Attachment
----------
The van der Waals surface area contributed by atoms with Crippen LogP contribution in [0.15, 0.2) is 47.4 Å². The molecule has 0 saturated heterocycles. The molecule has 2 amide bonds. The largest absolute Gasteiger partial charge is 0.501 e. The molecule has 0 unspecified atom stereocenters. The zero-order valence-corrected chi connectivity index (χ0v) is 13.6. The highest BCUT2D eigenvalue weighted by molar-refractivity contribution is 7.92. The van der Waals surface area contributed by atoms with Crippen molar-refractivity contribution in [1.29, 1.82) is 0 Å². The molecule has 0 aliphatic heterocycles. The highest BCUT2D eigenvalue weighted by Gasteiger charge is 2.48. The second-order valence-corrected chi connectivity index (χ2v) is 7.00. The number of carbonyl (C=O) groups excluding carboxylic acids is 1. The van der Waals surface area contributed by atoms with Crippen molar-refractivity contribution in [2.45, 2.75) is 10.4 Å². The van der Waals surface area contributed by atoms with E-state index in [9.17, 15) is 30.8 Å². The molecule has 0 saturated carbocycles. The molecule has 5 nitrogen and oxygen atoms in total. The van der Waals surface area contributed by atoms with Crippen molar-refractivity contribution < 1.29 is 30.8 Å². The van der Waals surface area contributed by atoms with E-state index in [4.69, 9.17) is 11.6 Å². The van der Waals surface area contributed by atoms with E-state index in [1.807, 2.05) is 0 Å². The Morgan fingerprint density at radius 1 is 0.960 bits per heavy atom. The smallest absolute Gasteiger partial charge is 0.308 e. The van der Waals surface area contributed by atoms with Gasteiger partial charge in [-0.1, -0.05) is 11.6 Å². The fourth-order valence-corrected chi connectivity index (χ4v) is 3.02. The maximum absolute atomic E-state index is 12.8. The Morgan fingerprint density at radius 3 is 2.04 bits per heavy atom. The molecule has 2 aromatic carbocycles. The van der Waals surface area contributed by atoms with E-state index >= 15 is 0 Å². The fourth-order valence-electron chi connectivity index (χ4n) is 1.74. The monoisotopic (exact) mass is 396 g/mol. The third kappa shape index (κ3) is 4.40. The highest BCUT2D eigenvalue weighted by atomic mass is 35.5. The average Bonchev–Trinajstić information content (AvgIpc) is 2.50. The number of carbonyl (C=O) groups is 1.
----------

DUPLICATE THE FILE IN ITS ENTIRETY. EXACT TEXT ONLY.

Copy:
The van der Waals surface area contributed by atoms with Crippen LogP contribution in [0.15, 0.2) is 47.4 Å². The molecule has 0 saturated heterocycles. The molecule has 2 amide bonds. The largest absolute Gasteiger partial charge is 0.501 e. The molecule has 0 unspecified atom stereocenters. The zero-order valence-corrected chi connectivity index (χ0v) is 13.6. The highest BCUT2D eigenvalue weighted by molar-refractivity contribution is 7.92. The van der Waals surface area contributed by atoms with Crippen molar-refractivity contribution in [1.29, 1.82) is 0 Å². The molecule has 0 aliphatic heterocycles. The highest BCUT2D eigenvalue weighted by Gasteiger charge is 2.48. The second-order valence-corrected chi connectivity index (χ2v) is 7.00. The number of carbonyl (C=O) groups excluding carboxylic acids is 1. The van der Waals surface area contributed by atoms with Crippen molar-refractivity contribution in [2.45, 2.75) is 10.4 Å². The van der Waals surface area contributed by atoms with E-state index in [9.17, 15) is 30.8 Å². The molecule has 0 saturated carbocycles. The molecule has 5 nitrogen and oxygen atoms in total. The van der Waals surface area contributed by atoms with Crippen molar-refractivity contribution < 1.29 is 30.8 Å². The van der Waals surface area contributed by atoms with E-state index in [4.69, 9.17) is 11.6 Å². The van der Waals surface area contributed by atoms with E-state index in [1.807, 2.05) is 0 Å². The Morgan fingerprint density at radius 1 is 0.960 bits per heavy atom. The smallest absolute Gasteiger partial charge is 0.308 e. The van der Waals surface area contributed by atoms with Gasteiger partial charge in [-0.1, -0.05) is 11.6 Å². The fourth-order valence-corrected chi connectivity index (χ4v) is 3.02. The maximum absolute atomic E-state index is 12.8. The Morgan fingerprint density at radius 3 is 2.04 bits per heavy atom. The molecule has 2 aromatic carbocycles. The van der Waals surface area contributed by atoms with E-state index >= 15 is 0 Å². The fourth-order valence-electron chi connectivity index (χ4n) is 1.74. The monoisotopic (exact) mass is 396 g/mol. The third kappa shape index (κ3) is 4.40. The highest BCUT2D eigenvalue weighted by atomic mass is 35.5. The average Bonchev–Trinajstić information content (AvgIpc) is 2.50. The number of carbonyl (C=O) groups is 1.